Stassen says bid could have been as much as $30K more; board recommends that city council proceed

    What some stakeholders thought might be a splash park initial construction and installation price tag in the $90,000 range came in at a more palatable $65,000 after quotes for the project were solicited from four companies by city and splash park leaders, who updated members of the Crookston Park Board Monday.

    Board members liked what they saw and heard enough to unanimously recommend to the full Crookston City Council that the project proceed to the “next level.” What that next level will likely be, City Administrator Shannon Stassen explained, is a council-level discussion on where the money will come from to fill the dollar gap between what splash park proponents have raised over the past couple of years - $54,600 as of Monday, splash park co-chair Shirley Iverson reported – and the cost to construct the splash park in Highland Park. Factoring in the approximately $65,000 quote for a 3,000 square foot concrete splash pad with several above-ground water toys, submitted by Aquatic Recreation Company (ARC) of Eden Prairie, Minn., that leaves around $10,000 more needed for the park itself.

    Stassen said Monday it’s possible that the money will initially come from the Parks & Recreation budget, with the understanding that Iverson and her fellow project co-chair, Ann Longtin, will continue with fundraising to shrink the gap even more. But, he stressed, the council will have the final say on where the money will come from.

    "We didn't know where the numbers were going to come in, but we're pleasantly surprised by the size of the park and the number of toys," Stassen continued. "I think it's a really good bid."

    Iverson reiterated that more than just cash has been raised and/or pledged. In-kind donations of the mud and rebar for the concrete will also positively impact the expense ledger, she said.

    Iverson added that seven different designs were submitted in response to the solicitation of quotes. The Splash Park Committee met earlier Monday and recommended the design subsequently brought to the park board for consideration. "This company understood our need to be efficient with water," she said, adding that she and Longtin continue to apply for grants of various sizes that, if any of them are awarded, would further reduce the city's share of the cost.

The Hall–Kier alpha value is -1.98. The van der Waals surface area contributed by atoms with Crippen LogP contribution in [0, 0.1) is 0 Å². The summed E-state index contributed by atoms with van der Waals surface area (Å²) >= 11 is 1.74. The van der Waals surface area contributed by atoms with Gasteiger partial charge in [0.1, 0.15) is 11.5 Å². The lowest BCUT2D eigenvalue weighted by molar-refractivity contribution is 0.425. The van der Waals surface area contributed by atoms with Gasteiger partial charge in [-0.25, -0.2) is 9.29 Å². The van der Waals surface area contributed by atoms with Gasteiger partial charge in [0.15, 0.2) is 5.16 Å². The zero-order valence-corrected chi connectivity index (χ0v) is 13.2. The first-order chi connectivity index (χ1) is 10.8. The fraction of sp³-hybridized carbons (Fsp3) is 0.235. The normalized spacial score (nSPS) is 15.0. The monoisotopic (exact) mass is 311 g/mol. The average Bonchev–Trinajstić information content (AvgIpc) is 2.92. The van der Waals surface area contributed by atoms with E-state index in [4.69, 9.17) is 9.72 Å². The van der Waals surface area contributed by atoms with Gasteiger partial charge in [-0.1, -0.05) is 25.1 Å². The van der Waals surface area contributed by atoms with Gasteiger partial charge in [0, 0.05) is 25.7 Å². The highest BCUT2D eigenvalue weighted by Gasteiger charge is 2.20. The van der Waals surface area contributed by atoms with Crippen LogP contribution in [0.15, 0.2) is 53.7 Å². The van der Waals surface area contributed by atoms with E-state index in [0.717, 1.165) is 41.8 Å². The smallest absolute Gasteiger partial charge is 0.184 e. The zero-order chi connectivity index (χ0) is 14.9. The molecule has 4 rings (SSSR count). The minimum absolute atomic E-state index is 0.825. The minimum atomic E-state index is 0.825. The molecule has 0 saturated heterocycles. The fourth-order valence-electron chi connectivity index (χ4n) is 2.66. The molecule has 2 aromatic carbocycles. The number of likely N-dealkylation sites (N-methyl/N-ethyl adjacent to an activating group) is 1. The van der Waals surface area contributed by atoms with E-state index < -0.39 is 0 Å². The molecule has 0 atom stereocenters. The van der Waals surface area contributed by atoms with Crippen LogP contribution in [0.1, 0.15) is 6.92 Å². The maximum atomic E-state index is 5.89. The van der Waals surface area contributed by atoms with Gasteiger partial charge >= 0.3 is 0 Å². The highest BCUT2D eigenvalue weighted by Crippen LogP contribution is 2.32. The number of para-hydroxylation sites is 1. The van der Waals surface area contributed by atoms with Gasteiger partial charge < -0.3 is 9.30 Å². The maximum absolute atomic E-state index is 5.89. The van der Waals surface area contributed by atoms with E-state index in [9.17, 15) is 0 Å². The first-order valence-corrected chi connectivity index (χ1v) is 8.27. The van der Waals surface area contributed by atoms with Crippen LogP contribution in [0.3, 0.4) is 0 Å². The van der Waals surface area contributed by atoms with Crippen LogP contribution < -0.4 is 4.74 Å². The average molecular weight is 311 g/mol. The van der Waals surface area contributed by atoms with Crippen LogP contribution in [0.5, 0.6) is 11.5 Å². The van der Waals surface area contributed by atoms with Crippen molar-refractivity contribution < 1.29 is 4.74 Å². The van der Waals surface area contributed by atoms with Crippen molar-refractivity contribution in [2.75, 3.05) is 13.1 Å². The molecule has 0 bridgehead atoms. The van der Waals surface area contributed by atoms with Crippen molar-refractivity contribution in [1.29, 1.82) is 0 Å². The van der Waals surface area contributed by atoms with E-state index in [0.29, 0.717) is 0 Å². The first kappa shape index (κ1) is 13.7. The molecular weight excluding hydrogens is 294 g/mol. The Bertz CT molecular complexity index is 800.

"It's like a patchwork quilt; there are some tiny pieces and some larger pieces, but it's coming together," Iverson said.

    The city will end up spending more than $10,000 on the project. The council previously agreed to subsidize the annual water used by the park, estimated to be capped at around $7,000 a year, and also cover annual park set-up, shut-down, and routine cleaning and other maintenance.

    But the biggest wildcard remains the “gray water,” which is the term for the water that is used by the splash park. From the beginning, city officials have said they want to capture the gray water and reuse it somehow instead of just letting it go down the drain. There are environmental regulations that prohibit the mixing of gray water with fresh water, so it’s likely that the primary use of the gray water will be to water baseball and softball fields and maybe things like flower baskets and other vegetation in the community.

    The council also previously agreed to cover the costs of setting up a gray water capture system. Public Works Director Pat Kelly is leading up that effort, with an understanding he’ll be as frugal as possible.

    Parks & Recreation Director Scott Riopelle told park board members Monday that a holding tank and pump system will be necessary, and the costs vary a great deal depending on the size of the tank and the number of pumps needed. A smaller tank, in the 2,500 gallon range, he said, would cost around $5,000. If it gets too full after a period of heavy splash park use, he said it might be necessary to pump water out even if it's not going to be reused immediately. Some splash parks in other cities have a holding pond of sorts nearby for overflow periods, but Riopelle said that might not be the wisest route to go in regard to safety, considering all of the kids that frequent Highland Park for a variety of activities in the summer.